Lecture 2
Sample pH problems and solutions

1.  Buffer prepared by mixing 100 ml of 0.01M NaH2PO4 with 100ml 0.01M Na2HPO4.
a. What is pH?

NaH2PO4  =  weak acid = A = 0.001 mols
Na2HPO4  = conjugate base = B = 0.001 mols
pH = pKa + log B/A
= 7.2 + log (0.001/0.001)
= 7.2

b.  What is pH after adding 10 ml of 0.01M HCl?
10ml 0.01M HCl = 0.0001mols
Strong acid converts conjugate base to weak acid.

Therefore: new A = 0.001 + 0.0001 = 0.0011mols
and new B = 0.001 – 0.0001 = 0.0009mols
new pH = 7.2 + log (0.0009/0.0011)
= 7.2 + log(0.82)
=  7.11

c.  What is pH after adding 10 ml of 0.01M NaOH?
10 ml 0.01M NaOH = 0.0001 mols
Strong base converts weak acid to conjugate base.

Therefore new B = 0.001 + 0.0001 = 0.0011 mols
and new A = 0.001 – 0.0001 = 0.0009 mols
New pH = 7.2 + log (0.0011/0.0009)
= 7.2 + log (1.22)
= 7.29
Note that the change in pH (up or down) produced by adding equivalent amounts of strong acid or strong base are equal.  This is only the case when the starting pH of buffer is equal to the  pKa of weak acid.

2. 1.  Buffer prepared by mixing 40ml of 0.01M NaH2PO4 with 100ml 0.01M Na2HPO4.
a. What is pH?

A = 0.0004 mols,  B = 0.001 mols
pH = 7.2 + log(0.001/0.0004)
= 7.6
b.  What is pH after adding 10 ml of 0.01M HCl?
10ml 0.01M HCl = 0.0001mols
Strong acid converts conjugate base to weak acid.

New A = 0.0004 + 0.0001 = 0.0005 mols
New B = 0.001 – 0.0001 = 0.0009 mols
New pH = 7.2 + log (0.0009/0.0005)
=  7.46

c.  What is pH after adding 10 ml of 0.01M NaOH?
10 ml 0.01M NaOH = 0.0001 mols
Strong base converts weak acid to conjugate base.

Therefore new B = 0.001 + 0.0001 = 0.0011 mols
and new A = 0.0004 – 0.0001 = 0.0003 mols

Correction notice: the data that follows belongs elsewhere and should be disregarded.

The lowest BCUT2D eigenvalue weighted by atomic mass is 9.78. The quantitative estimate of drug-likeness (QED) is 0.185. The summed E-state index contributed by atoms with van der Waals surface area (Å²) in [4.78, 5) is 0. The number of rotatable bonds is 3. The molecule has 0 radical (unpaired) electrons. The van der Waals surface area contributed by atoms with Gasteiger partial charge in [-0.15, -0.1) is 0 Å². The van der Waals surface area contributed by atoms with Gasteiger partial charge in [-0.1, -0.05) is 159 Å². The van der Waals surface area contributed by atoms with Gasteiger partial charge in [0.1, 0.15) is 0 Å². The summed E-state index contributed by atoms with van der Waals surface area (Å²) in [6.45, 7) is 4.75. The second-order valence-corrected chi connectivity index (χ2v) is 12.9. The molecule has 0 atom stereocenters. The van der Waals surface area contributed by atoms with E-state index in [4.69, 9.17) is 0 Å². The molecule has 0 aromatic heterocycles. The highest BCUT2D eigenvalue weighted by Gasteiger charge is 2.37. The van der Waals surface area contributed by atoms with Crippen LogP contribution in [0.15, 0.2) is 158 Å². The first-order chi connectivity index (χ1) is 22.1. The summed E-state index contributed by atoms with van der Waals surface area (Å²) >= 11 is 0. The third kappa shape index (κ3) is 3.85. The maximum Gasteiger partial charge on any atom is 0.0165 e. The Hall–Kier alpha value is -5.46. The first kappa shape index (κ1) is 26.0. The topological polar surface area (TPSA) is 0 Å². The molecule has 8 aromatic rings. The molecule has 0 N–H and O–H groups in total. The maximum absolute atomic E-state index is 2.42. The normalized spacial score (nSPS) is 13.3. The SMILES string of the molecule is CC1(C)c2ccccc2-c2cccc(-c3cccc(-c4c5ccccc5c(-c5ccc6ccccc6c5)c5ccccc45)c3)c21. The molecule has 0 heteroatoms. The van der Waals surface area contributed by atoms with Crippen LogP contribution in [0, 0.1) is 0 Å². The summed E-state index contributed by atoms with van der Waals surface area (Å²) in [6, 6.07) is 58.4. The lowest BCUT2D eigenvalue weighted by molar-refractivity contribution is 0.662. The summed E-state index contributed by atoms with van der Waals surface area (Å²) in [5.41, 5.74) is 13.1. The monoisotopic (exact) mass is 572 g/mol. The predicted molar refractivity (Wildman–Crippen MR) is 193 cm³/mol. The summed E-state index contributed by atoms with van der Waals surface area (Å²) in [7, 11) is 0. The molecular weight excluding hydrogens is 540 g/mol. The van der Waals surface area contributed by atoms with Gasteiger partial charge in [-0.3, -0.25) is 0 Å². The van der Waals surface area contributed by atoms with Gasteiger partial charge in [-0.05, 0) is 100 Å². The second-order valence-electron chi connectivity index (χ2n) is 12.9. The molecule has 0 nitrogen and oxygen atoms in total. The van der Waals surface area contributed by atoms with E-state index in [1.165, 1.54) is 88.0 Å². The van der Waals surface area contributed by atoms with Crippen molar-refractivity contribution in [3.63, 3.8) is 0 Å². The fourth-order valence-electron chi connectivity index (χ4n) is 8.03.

New pH = 7.2 + log (0.0011/0.0003)
= 7.2 + log (3.67)
= 7.76

Note that change in pH produced by adding the same amounts HCl or NaOH are greater in example 2 than in example 1.  In example 1,  pH of buffer is at pKa of weak acid and the buffering capacity is maximum.  Also note that in example 2 the pH changes produced by adding acid and base are no longer equal as was the case in example  1.  This will be true at all pHs except the pKa.  The acid and base buffering capacities are only equal when the pH = pKa.

3.  Given a weak acid,  R-NH3+ with a pKa = 10.4.

a.  What will the net charge be at pH 9.3?
Determine ratio of B/A at pH 9.3.
9.3 = 10.4 + log B/A
-1.1 = log B/A
B/A = .079  and B = .079A
B + A = 1
substituting for B:  1.079A = 1
A = 0.93 and B = 0.07
That is 0.93 or 93% exists in the acidic form.  The net charge is +0.93.

b.  At what pH is the net charge +0.5?
When net charge is =0.5,   50 % of the weak acid exists as R-NH3+ ,  and the remaining 50% exists as R-NH2.     A = B.  This occurs at pKa.  Therefore  pH = 10.4.

c.  At what pH is net charge +0.2.

R-NH3+ = 0.2 = A.  Therefore R-NH2 = 0.8 = B. ( ie R-NH3+ + R-NH2  = 1)

Therefore pH = 10.4 + log (0.8/0.2)
=  10.4 + 0.6= 11.

4.What is pH and percent ionization of a solution of 0.1M acetic acid?  pK acetic acid = 1.74 x 10-5

[H+] = sq rt (Ka x [HA])
= sq rt (1.74 x 10-5 x 0.1)
= 13.2 x 10-4M
and pH =  2.8

% ionization =   [(13.2 x 10-4 ) / 0.1 ] x 100 =  1.32%

2.  What is pH and percent ionization of a solution of 0.01M acetic acid?  pK acetic acid = 1.74 x 10-5

[H+] = sq rt (Ka x [HA])
= sq rt (1.74 x 10-5 x 0.01)
= 4.17 x 10-4M
and pH =  3.38

% ionization =   [(4.17 x 10-4 ) / 0.01 ] x 100 =  4.17%

5.  The pH of a patient's blood was 7.03 and the [CO2] was 1.1 mM.  i.  What was the [HCO3-]?  ii.  How much HCO3-  had
been used in buffering against the acid producing the acidosis?

i.  Using Henderson-Hasselbach:  7.03 = 6.1 + log(HCO3-/CO2)
= 6.1 + log(HCO3-/1.1)
Solving for HCO3-
HCO3- = 9.4 mM
ii.  In normal blood [HCO3-] = 24 mM
Therefore 24 - 9.4 = 14.6 mmols/liter HCO3- had been used to buffer against acid.